Localized, closed hotel and taxi businesses have already suffered the critical hit. Will construction be next?

In his famous “Burning Platform” memo, Steven Elop, former CEO of Nokia, described the troubled situation where Nokia was in 2011. According to him, Nokia would survive using extreme measures under his lead. However, as we know now, competitors took Nokia’s market share by using entire ecosystems instead of competing with individual devices and features. Two platform ecosystems, Android and iPhone, defeated the product family platform.

From the perspective of construction business, however, Nokia, Airbnb, and Über all seem somewhat irrelevant – merely distant anomalies like the dot.com bubble in the late 90s. Platform business model is viral indeed, but why should we consider it in the context of construction? We already have BIM, lean construction, software development companies and even new business models, like IPD and the alliance model. I argue, however, that companies like Nokia, Airbnb and Über and their fate may have the same relevance to construction as fruit flies had to genetics.

In construction sector, we have tried to solve the problem of poor productivity for forty years. Still, the evidence of our failure is clearly seen on construction sites every day. Given the fact that construction covers 7 – 15 % on average of a nation’s GDP in developing and developed countries alike, and the unused potential of development of productivity increases compound interest a day by day, it is only a matter of time before a major disruption hits the sector.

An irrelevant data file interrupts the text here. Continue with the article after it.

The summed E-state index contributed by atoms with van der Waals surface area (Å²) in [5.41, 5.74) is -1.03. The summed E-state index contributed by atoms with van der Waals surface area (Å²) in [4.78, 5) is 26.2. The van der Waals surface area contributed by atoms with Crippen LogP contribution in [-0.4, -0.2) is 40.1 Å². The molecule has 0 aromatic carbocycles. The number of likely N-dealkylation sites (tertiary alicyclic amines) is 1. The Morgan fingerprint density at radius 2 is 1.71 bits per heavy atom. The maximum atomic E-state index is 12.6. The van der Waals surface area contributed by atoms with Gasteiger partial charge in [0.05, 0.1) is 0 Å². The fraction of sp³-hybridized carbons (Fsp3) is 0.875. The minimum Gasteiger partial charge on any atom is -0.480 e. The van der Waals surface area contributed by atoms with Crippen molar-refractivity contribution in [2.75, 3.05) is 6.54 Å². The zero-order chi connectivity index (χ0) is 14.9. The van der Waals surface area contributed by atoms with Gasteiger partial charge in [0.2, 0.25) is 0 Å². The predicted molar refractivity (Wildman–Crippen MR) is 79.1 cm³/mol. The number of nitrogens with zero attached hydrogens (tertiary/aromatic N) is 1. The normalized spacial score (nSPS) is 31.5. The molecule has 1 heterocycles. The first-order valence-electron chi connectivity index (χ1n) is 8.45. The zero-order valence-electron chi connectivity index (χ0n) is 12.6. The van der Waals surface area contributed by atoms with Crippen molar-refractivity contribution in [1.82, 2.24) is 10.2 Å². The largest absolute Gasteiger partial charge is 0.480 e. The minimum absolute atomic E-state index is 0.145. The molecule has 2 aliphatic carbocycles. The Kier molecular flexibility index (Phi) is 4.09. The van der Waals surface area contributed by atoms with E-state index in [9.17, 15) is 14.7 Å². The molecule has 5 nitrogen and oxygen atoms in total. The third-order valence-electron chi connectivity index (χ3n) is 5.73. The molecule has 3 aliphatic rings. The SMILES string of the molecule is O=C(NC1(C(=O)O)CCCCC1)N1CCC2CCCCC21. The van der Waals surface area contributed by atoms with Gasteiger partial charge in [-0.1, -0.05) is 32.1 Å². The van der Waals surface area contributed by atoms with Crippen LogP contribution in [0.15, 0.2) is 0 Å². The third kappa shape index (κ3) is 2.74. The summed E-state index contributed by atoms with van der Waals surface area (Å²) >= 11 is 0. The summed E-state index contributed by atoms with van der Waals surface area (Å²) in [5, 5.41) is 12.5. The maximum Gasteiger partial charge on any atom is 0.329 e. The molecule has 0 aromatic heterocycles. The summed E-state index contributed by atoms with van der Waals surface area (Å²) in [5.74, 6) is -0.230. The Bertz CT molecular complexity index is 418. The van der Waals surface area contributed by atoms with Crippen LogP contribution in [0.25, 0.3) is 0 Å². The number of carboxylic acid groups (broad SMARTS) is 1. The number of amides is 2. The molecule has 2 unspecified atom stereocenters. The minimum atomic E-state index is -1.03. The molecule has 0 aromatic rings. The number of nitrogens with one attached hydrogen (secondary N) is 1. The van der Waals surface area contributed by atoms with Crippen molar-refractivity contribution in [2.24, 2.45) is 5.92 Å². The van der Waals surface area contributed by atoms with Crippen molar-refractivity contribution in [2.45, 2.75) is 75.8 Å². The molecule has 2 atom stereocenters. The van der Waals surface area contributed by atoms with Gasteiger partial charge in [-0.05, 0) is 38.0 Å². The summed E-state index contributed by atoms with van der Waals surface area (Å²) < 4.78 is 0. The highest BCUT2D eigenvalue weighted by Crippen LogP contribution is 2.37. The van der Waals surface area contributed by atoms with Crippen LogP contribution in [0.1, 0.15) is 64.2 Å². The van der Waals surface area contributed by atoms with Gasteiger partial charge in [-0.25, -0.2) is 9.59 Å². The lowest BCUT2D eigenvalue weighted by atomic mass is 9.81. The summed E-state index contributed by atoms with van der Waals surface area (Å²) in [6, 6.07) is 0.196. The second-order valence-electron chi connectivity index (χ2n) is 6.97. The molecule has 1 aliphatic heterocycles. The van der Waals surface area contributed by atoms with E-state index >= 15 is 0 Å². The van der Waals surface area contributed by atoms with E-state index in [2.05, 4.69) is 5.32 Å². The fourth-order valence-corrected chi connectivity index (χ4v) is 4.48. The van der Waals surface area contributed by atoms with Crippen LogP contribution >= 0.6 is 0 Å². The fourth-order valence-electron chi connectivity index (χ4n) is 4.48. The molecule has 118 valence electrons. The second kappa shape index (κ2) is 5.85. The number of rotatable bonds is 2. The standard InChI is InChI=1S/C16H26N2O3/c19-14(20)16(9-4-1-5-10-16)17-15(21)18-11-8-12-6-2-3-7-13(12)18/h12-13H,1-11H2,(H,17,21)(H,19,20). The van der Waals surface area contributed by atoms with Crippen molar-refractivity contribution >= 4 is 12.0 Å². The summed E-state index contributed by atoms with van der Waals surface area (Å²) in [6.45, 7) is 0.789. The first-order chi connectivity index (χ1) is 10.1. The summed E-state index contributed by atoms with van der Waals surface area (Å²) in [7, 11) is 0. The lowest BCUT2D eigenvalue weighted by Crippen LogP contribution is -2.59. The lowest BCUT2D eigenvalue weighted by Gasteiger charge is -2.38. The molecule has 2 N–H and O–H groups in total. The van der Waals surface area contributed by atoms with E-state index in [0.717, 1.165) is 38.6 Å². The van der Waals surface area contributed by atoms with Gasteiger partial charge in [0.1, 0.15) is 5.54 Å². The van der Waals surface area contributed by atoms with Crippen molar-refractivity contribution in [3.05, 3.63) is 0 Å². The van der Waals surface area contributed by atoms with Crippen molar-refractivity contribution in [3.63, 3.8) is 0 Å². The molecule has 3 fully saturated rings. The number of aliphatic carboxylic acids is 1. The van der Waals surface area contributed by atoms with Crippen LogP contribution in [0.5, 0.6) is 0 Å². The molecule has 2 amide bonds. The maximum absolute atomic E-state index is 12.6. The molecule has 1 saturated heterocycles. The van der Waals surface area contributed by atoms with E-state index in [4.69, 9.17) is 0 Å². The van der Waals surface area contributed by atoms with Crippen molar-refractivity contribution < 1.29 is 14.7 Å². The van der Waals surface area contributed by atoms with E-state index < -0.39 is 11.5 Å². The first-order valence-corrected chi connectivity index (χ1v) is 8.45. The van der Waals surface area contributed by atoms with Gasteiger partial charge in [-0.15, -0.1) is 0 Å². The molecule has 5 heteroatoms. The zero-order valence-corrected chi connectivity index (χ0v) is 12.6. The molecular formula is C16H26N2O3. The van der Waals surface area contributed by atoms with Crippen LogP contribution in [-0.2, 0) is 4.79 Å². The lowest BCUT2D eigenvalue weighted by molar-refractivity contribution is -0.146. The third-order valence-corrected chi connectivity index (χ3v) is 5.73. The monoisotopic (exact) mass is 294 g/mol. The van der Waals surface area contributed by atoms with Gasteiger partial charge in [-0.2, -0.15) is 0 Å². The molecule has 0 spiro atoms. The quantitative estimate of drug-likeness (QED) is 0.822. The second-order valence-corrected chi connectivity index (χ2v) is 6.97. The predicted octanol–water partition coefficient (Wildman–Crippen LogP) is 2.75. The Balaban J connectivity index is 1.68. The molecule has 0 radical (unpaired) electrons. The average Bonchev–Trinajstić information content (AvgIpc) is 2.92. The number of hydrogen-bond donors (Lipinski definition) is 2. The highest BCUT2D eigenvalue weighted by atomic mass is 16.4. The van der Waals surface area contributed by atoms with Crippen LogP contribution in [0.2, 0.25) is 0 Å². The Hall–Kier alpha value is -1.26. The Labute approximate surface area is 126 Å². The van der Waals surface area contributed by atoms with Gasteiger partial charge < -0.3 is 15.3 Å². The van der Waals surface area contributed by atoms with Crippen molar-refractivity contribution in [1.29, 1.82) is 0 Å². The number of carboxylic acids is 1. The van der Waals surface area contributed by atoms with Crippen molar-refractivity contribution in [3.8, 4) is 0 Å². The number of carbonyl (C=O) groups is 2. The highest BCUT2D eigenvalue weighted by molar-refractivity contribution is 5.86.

The idea of platform ecosystems has already taken shape on a variety of business sectors. Not only travel and transportation have been transformed, but even large and traditionally slow industries, such as healthcare, agriculture and banking are catching on. At the core of a platform ecosystem is a multisided market, that connects producers and consumers. As the platform enables new interactions and value creation, it also typically eliminates unnecessary participants, middle-men and gatekeepers. This is clear if we compare legacy taxi business and the way Über operates.

Localized, closed and conservative taxi and hotel businesses suffered the critical hit already. The game change took both businesses by a total surprise, as it came from outside of the strategical business radar.

The paradigm of construction business model is also about to change. The question is, whether we will initiate the change by ourselves inside the business, or whether there will be others who create new value – and collect profits – by exploiting the productivity potential. Our future depends on our ability to make a business model innovation internally. Construction sector needs platforms of our own, before other platforms will eat our business.

 

Originally published in the Aalto University blog

Picture: Fira Group Oy, Helen Korpak

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